You could adopt the same method for non-PCI-based device drivers as well. I used the same technique while developing a USB gadget driver without any trouble.
Testing code flow in ISR
As you know, interrupts are asynchronous and need to be serviced carefully. The ISR runs in a special context, and you should take care not to make the regular kernel process race with the ISR.
So, what is the process to test the code flow in the ISR? The following sections give you a simple roadmap.
By using the polling method, you can trace the complete code path in the ISR.
Schedule the tasklet
You can schedule a tasklet to act as the actual ISR. The Tasklet context is close to that of the Interrupt context; this is why tasklets also have some restrictions, as in the case of ISR, in using certain blocking calls.
Write the kernel thread
You can disable the interrupt and write a simple kernel thread that could execute the ISR in some regular interval or in some particular sequence or settings programmatically.
Use soft IRQs
To test your ISR running in ISR context only, you have soft IRQs and software-generated interrupts. For instance, on an x86 platform, you could use the
INT instruction to raise an interrupt that would cause your driver's ISR to be invoked. You do need to pass your controller's IRQ number as a parameter for the
INT inline assembly instruction. A better way to do this would be to use the
Employ a special ioctl function
A sophisticated way to have more control over raising interrupts and testing the ISR is to follow a two-tier architecture, having a special
ioctl function that gives the user application the freedom to raise a particular interrupt or sequence of interrupts at specified times and the
ioctl implementation in kernel land. In this approach, you have more control over interrupt generation. You must set the appropriate fields and then pass the same to the special
ioctl that would, in turn, either raise the interrupts or signal the kernel thread to raise the interrupts.
My personal favorite
I prefer to load the software in the debugger and run each individual path/line of code at least once and test all the branching statements. If you want to try that, the ideal way is to disable the interrupts and perform polling while you are still in the debugger.
In the debugger, you could then set different values for the variables at runtime and check the effect of it. However, you must be very sure about the time-critical nature of any particular function that you are debugging.
I once had a nightmarish experience while debugging a 400MB VSS source that was developed a decade ago with multilayered and multiple modules. Every time I entered the debugger, the TTL (Time to Live) factor would disconnect the network communication I had established before I started the debugging session. If you are developing a connection-oriented networking driver, you should take this into account.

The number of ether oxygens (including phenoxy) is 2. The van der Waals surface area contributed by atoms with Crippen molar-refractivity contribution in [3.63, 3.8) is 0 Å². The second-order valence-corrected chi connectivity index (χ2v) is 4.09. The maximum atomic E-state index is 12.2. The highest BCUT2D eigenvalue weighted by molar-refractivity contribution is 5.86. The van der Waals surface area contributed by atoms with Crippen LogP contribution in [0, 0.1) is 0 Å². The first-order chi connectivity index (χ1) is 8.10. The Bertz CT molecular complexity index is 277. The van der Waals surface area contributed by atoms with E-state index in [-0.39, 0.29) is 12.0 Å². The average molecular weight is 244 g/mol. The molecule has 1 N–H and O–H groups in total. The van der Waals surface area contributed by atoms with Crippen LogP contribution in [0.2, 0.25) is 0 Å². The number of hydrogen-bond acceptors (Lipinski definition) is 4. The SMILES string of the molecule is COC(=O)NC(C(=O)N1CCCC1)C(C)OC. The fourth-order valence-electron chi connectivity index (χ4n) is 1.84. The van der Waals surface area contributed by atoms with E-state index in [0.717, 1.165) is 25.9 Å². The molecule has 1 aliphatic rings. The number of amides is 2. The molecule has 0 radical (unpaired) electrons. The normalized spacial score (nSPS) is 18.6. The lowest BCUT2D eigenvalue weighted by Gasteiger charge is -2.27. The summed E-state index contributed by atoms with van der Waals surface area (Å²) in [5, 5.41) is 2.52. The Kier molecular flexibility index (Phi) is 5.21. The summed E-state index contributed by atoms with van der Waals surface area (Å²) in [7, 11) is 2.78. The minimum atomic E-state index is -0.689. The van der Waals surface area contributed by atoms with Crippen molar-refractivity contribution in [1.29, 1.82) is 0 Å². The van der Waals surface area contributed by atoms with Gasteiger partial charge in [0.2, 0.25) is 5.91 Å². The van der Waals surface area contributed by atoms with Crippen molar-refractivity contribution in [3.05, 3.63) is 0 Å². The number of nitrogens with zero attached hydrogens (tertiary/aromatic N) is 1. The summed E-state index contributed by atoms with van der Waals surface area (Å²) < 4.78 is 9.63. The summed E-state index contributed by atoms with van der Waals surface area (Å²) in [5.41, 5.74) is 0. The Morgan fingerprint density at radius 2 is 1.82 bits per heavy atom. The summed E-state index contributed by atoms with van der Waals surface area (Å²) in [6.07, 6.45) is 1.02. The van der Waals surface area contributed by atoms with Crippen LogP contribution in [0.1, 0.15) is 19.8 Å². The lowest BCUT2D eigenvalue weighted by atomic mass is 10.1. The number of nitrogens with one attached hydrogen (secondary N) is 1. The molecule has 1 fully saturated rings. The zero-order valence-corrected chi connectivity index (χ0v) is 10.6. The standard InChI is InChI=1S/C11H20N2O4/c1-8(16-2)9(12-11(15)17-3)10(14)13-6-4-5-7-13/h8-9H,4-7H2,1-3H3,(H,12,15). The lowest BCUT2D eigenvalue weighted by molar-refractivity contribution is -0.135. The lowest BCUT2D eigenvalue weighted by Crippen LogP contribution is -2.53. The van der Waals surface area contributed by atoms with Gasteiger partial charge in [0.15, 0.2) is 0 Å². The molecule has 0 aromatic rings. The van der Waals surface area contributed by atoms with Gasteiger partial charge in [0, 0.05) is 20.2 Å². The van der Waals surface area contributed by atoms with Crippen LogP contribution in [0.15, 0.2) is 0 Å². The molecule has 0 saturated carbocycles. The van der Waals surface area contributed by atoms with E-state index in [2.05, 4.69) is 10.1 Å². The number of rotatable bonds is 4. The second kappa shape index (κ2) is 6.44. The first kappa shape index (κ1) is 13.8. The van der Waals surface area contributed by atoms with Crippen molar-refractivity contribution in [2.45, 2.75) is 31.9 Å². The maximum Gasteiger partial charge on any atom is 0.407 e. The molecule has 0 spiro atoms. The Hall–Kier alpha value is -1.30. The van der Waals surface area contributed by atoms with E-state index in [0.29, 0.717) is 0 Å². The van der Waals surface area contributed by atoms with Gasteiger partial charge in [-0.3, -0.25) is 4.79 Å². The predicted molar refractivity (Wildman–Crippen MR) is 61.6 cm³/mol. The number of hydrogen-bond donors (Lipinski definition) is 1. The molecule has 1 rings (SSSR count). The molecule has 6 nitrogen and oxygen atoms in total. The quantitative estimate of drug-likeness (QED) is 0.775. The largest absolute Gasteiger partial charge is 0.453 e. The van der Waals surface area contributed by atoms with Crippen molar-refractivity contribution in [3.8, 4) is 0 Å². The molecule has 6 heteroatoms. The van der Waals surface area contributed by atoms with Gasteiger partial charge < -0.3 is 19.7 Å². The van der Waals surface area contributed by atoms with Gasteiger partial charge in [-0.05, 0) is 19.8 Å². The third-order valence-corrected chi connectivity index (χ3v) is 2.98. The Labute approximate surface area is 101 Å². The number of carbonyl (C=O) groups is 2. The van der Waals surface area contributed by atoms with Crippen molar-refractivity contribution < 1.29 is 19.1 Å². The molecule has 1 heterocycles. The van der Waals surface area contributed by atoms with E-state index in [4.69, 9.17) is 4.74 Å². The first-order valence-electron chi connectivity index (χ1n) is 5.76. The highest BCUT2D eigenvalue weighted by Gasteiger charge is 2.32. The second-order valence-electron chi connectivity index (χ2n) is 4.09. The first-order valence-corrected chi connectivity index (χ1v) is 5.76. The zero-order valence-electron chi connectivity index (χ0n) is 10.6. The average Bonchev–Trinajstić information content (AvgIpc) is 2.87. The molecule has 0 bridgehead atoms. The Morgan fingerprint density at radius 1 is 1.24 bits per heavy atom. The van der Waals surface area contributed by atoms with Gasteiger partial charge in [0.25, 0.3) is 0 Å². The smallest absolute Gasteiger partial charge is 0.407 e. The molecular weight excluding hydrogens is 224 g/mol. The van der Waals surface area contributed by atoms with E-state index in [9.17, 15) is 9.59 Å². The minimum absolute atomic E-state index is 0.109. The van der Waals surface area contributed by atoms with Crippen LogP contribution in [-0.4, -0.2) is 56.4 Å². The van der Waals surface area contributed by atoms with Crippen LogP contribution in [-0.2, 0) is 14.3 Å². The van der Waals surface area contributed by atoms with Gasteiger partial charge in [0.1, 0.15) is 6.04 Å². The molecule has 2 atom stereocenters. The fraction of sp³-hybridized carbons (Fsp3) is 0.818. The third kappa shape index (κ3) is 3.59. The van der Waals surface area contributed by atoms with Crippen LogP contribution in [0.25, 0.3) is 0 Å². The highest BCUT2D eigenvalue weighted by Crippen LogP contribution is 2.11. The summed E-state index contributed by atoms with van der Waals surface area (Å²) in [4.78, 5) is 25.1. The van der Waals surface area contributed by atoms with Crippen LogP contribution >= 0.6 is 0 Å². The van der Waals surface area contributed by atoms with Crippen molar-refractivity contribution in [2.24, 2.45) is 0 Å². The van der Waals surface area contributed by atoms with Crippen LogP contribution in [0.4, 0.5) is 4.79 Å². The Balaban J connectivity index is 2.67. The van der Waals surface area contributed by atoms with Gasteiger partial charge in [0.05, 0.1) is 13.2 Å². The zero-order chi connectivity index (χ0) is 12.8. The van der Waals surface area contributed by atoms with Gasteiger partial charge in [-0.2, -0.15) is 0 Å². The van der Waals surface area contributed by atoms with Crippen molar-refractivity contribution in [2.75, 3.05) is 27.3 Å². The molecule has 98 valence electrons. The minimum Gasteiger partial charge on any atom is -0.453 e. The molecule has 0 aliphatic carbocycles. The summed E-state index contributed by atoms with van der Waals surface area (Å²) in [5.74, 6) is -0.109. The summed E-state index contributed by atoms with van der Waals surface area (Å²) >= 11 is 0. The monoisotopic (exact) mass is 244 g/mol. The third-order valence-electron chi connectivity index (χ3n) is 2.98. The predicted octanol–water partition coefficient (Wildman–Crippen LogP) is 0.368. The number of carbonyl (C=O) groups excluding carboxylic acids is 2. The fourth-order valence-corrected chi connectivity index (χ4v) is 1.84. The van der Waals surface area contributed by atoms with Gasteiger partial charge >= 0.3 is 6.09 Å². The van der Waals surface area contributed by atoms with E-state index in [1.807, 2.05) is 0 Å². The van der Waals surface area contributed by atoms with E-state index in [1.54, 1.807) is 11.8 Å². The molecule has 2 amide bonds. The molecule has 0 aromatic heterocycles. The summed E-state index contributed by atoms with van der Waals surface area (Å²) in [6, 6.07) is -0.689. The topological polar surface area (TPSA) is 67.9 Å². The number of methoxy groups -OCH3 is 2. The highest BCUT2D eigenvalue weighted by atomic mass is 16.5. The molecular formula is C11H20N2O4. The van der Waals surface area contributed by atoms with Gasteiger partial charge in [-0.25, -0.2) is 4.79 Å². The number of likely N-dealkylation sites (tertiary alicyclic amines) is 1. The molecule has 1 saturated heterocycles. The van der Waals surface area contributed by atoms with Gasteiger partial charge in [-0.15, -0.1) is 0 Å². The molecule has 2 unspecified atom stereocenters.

In the ultimate environment, you can run your driver in the debugger and debug the driver while interrupts are enabled and processed. You need some level of expertise with the debugger and interrupts to achieve this.
Actual test cases
If you've come this far, you are now ready to test your driver on the actual hardware. After testing all the code paths, carefully remove all the wrappers and dummy/stub functions and give access to the driver to access the hardware.
A natural question to ask at this point is: Why would anyone want to do all the simulation, polling, etc., when the hardware was available? Here are some reasons:
- If the device and/or kernel has some bugs, those bugs must be fixed first before you can proceed with testing and debugging the hardware. Otherwise, you won't know whether the unexpected events/outputs arose because of a hardware/kernel bug or because of a driver bug.
- If the driver you are developing has diagnostic routines to test the hardware, there should not be any bugs in the diagnostics code. Otherwise, you won't be able to test the hardware, since the driver itself is buggy.
Testing and debugging the device driver on the simulated environment is obviously easier than testing the same on the actual hardware. In the simulated environment, you have complete control over raising interrupts, and you can step through the source code. In the actual target device environment, interrupt generation could be more asynchronous. You also may not be able to step through some portion of the code in the target hardware environment if the environment is something similar to the connection-oriented network traffic mentioned in the previous section.
Another reason to go through the trouble of simulation when the hardware is available is that sometimes the kernel and/or the hardware will malfunction. It would be difficult to debug the untested code on a new kernel or hardware. As a developer, you get used to testing your code before it is tested on the hardware. If there were more than one odd issue, it would be hard to find.
In testing, first give access to all the hardware access calls in the initialization routine and see if everything works properly (